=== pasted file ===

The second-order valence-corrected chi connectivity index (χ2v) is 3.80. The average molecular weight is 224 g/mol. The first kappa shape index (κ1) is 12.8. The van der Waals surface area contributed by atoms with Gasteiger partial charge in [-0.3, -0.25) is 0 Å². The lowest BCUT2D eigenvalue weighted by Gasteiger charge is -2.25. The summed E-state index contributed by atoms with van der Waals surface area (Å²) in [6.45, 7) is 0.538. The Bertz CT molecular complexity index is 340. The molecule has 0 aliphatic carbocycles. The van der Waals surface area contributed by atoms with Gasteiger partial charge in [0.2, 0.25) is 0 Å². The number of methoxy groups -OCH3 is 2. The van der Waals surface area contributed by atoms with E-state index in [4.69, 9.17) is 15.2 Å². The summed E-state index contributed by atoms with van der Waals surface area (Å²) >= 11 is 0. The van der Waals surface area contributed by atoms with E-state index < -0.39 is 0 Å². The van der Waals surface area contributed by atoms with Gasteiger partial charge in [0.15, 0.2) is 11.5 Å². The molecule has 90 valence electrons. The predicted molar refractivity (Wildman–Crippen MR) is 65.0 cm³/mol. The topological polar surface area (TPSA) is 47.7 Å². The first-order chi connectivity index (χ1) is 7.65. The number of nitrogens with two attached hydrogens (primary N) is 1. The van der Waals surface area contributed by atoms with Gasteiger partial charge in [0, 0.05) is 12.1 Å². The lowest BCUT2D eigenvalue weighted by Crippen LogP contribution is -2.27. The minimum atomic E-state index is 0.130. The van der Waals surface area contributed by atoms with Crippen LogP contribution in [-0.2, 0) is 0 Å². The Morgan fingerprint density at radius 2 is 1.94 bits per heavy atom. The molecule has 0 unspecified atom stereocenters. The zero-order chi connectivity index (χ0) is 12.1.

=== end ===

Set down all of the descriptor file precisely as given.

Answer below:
The second-order valence-corrected chi connectivity index (χ2v) is 3.80. The average molecular weight is 224 g/mol. The first kappa shape index (κ1) is 12.8. The van der Waals surface area contributed by atoms with Gasteiger partial charge in [-0.3, -0.25) is 0 Å². The lowest BCUT2D eigenvalue weighted by Gasteiger charge is -2.25. The summed E-state index contributed by atoms with van der Waals surface area (Å²) in [6.45, 7) is 0.538. The Bertz CT molecular complexity index is 340. The molecule has 0 aliphatic carbocycles. The van der Waals surface area contributed by atoms with Gasteiger partial charge in [0.2, 0.25) is 0 Å². The number of methoxy groups -OCH3 is 2. The van der Waals surface area contributed by atoms with E-state index in [4.69, 9.17) is 15.2 Å². The summed E-state index contributed by atoms with van der Waals surface area (Å²) >= 11 is 0. The van der Waals surface area contributed by atoms with E-state index < -0.39 is 0 Å². The van der Waals surface area contributed by atoms with Gasteiger partial charge in [0.15, 0.2) is 11.5 Å². The molecule has 90 valence electrons. The predicted molar refractivity (Wildman–Crippen MR) is 65.0 cm³/mol. The topological polar surface area (TPSA) is 47.7 Å². The first-order chi connectivity index (χ1) is 7.65. The number of nitrogens with two attached hydrogens (primary N) is 1. The van der Waals surface area contributed by atoms with Gasteiger partial charge in [0, 0.05) is 12.1 Å². The lowest BCUT2D eigenvalue weighted by Crippen LogP contribution is -2.27. The minimum atomic E-state index is 0.130. The van der Waals surface area contributed by atoms with Crippen LogP contribution in [-0.2, 0) is 0 Å². The Morgan fingerprint density at radius 2 is 1.94 bits per heavy atom. The molecule has 0 unspecified atom stereocenters. The zero-order chi connectivity index (χ0) is 12.1.